These difficulties are made all the more difficult when they just feel like having a quiet cup of coffee.
In response, Starbucks is teaching staff in all of its 800+ UK stores how to take a more parent-friendly approach to serving customers.
This involves training employees to provide an environment where mothers can feed their babies without being judged. This might include tasks such as offering comfortable and private seating, helping carry equipment, and safely warming milk bottles.
They may also anticipate parents’ needs by helping mothers who might struggle with their strollers.
Moreover, baristas are being taught to assist mothers by encouraging them to use the Starbucks’ app to order and pay from their tables.
The result is that they can have their food delivered to them, rather than waiting in a long line with their child.
“We want all of our customers to have a good experience at Starbucks,” said Rhys Iley, vice president of operations for Starbucks EMEA (Europe, Middle East, and Africa).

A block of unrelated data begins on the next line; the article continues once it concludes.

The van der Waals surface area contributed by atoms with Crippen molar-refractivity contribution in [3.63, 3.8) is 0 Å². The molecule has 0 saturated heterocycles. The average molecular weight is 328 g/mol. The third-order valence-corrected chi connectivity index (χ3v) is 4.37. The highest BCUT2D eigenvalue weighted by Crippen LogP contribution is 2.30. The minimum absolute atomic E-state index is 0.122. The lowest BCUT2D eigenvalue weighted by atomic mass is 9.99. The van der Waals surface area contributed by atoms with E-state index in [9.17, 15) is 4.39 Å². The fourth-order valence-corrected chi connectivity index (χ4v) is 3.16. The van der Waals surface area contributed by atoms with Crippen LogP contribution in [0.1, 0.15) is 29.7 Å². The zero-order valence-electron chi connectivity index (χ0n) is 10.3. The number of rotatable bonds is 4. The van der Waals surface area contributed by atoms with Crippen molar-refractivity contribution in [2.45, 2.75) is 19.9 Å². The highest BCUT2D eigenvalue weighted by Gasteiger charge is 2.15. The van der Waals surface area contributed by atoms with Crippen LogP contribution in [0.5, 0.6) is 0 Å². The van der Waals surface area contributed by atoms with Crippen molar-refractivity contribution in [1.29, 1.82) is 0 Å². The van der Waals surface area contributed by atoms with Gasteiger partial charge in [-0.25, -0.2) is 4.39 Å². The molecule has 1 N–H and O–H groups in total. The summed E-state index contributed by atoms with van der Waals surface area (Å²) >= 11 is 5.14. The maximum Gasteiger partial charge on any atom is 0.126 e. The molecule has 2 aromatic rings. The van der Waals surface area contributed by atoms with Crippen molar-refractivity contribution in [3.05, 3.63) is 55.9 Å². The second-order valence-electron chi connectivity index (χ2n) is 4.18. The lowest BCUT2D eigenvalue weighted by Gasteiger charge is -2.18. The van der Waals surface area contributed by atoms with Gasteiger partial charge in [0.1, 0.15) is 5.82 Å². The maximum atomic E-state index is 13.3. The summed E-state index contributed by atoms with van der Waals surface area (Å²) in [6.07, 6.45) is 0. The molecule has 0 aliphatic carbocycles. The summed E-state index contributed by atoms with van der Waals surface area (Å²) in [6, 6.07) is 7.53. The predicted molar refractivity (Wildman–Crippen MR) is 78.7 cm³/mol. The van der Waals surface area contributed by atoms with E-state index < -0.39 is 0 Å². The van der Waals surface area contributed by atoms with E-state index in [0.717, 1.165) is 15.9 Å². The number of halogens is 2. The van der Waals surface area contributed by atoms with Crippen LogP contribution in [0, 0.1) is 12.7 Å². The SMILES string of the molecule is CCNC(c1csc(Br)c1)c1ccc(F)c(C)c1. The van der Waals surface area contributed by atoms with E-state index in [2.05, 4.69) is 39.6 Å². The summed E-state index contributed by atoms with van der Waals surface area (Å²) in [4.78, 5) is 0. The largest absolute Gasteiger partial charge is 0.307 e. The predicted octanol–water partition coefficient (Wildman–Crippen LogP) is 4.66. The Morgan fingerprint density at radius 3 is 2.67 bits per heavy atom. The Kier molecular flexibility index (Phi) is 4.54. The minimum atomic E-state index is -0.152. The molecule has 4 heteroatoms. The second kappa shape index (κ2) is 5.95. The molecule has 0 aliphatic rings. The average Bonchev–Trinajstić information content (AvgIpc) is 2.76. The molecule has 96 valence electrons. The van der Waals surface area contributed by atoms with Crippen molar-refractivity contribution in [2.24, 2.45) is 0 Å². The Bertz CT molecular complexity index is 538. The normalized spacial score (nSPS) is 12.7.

“And we recognise that parents out on their own with very young children, sometimes for the first time, appreciate some support.”
The Starbucks branches will all display ‘Parent Friendly Places’ badges in their windows to demonstrate they have committed to ensuring a supportive environment for parents.
The initiative was launched with the help of the parenting charity National Childbirth Trust (NCT).
“We know from our members, that many struggle with unwanted attention and comments on their feeding method whether it’s by breast, bottle or in a high chair, when out and about with their baby or child,” said Dr. Sarah McMullen, head of research and quality at NCT.
“It’s important that parents feel reassured they have the support of staff and won’t be judged.”
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Staring strangers, crying babies, manoeuvring strollers and judgements about feeding methods are just some of the challenges facing mothers when they are out in public.